Associate Professor Nick Wilson, Dr Linda Cobiac, Professor Tony Blakely
Image from a World Health Organization poster
In a modelling study we just published in the international journal Tobacco Control, we examined the potential role of increasing tobacco tax for achieving an end to the tobacco epidemic in NZ. The bottom line is that tax rises could play an important role but other strategies will almost certainly be required if the Government’s smokefree goal is to be achieved by 2025. In this blog we discuss some of the modelling results and also the other policy options that could be explored.
Professor Tony Blakely, Assoc Professor Diana Sarfati
There is nothing like being second to Australia to galvanize angst and consternation among Kiwis. Today Alafeishat and colleagues have published a paper in the NZ Medical Journal showing that New Zealand has higher death rates from cancer than Australia that cannot be explained by higher incidence for most sites. This suggests that there are differences in cancer survival, which appear to be particularly marked for bowel cancer, and for breast cancer for women. This is important, highlighting room to improve in our health sector. This blog we canvass how bad (or good) the situation really is, the problems and possible sources of error comparing survival across the ditch (it is not easy to do), and we conclude with policy implications. Continue reading
Professor Tony Blakely, Associate Professor Nick Wilson, Professor John Attia (University of Newcastle and Hunter Medical Research Institute, Australia)
Many observational studies suggest that moderate alcohol consumption reduces cardiovascular disease (CVD) risk. The so-called J-shaped curve. We summarised the ‘state of play’ on this topic at PHE Blog in early 2014. In the last few weeks a large ‘Mendelian randomisation’ study (like a genetically determined RCT of alcohol consumption – a study design with much potential for identifying causal (as opposed to confounded) associations) has been published suggesting that any alcohol consumption increases CVD. If true, this means the overall health harm from alcohol consumption in our society is even higher than currently thought. If so it would make cost-effective interventions such as alcohol taxation even more justified.
Dr Amber L. Pearson, Frederieke S. van der Deen, Associate Professor Nick Wilson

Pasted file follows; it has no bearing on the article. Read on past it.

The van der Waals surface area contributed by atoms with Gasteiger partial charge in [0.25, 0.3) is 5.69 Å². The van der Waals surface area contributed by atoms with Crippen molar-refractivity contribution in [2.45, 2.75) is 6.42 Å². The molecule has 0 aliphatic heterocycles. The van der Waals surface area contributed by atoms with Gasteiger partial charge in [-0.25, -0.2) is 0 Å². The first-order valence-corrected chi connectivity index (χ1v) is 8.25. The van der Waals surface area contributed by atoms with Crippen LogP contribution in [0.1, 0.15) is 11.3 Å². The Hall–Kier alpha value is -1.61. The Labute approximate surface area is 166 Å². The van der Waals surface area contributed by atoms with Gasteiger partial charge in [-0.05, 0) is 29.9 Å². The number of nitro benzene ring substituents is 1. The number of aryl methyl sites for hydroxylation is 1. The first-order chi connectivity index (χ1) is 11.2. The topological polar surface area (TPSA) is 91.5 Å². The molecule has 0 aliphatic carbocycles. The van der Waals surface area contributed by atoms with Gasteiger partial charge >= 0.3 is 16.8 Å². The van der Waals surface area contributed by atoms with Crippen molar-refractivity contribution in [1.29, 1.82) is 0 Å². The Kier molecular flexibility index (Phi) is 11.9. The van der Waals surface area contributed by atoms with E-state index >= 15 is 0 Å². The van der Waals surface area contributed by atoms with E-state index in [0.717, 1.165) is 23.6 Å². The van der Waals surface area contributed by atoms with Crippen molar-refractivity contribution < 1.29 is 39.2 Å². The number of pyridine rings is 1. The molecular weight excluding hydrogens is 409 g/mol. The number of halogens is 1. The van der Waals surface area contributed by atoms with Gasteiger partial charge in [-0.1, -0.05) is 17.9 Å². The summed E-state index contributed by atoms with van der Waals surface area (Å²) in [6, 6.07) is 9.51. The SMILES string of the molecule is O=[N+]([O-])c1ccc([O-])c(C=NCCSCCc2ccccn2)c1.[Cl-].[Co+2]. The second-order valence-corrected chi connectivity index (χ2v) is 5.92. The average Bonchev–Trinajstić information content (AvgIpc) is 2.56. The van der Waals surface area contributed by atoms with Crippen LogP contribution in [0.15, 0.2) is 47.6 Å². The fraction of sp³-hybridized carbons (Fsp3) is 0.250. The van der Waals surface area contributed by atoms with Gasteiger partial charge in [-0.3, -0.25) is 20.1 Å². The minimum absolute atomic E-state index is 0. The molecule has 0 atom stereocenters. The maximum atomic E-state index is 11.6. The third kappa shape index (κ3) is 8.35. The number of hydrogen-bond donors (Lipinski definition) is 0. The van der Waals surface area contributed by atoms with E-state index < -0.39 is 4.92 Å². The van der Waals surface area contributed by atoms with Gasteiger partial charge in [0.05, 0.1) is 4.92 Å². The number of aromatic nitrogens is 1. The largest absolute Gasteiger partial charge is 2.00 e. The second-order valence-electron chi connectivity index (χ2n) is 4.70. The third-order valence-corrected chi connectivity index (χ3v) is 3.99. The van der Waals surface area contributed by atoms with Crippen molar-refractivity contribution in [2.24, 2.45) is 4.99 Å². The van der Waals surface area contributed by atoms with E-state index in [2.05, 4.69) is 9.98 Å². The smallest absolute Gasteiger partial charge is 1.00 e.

Figure 1. Map of current tobacco retailers in New Zealand (n=6000)
How can we achieve the 2025 goal of a smokefree nation? The best approach to this tobacco endgame, as it is often called, is unclear. Options include ongoing tobacco tax rises, a sinking lid on tobacco imports, denicotinisation of tobacco products, etc. In this blog we consider the option of reducing the number of tobacco retail outlets – leaning on a study we have just published. There are no observational studies, let alone randomised trials, of nation-wide retail outlet reductions. One way to address this ‘evidence gap’ is through modelling studies that anticipate how smoking behaviour may change due to increasing cost of tobacco through travel time and costs – an economic methodology. There is a lot of uncertainty around our results, but they do suggest that an outlet reduction strategy would probably help nudge the country towards the NZ Government’s smokefree goal. But our modelling also suggests tobacco outlet reduction is far from a panacea – under the assumptions we used. Therefore, outlet reduction would probably have to be but one component of an overall programme of activity to achieve the 2025 goal.
Dr Ninya Maubach (firstname.lastname@example.org)
Consumers have a right to have informative yet easy-to-use nutrition labelling, and effective labelling is one tool to help control the epidemics of obesity and diabetes. Everyone agrees that on its own, the current Nutrition Information Panel (NIP) used in NZ does not achieve the goal of facilitating healthier food choices. But suggestions around more consumer-friendly front-of-pack labels have been fiercely contested by industry and health stakeholders – until now, it seems. Is the new Health Star Rating label truly a win-win consensus, or might too much have been given away to reach a compromise?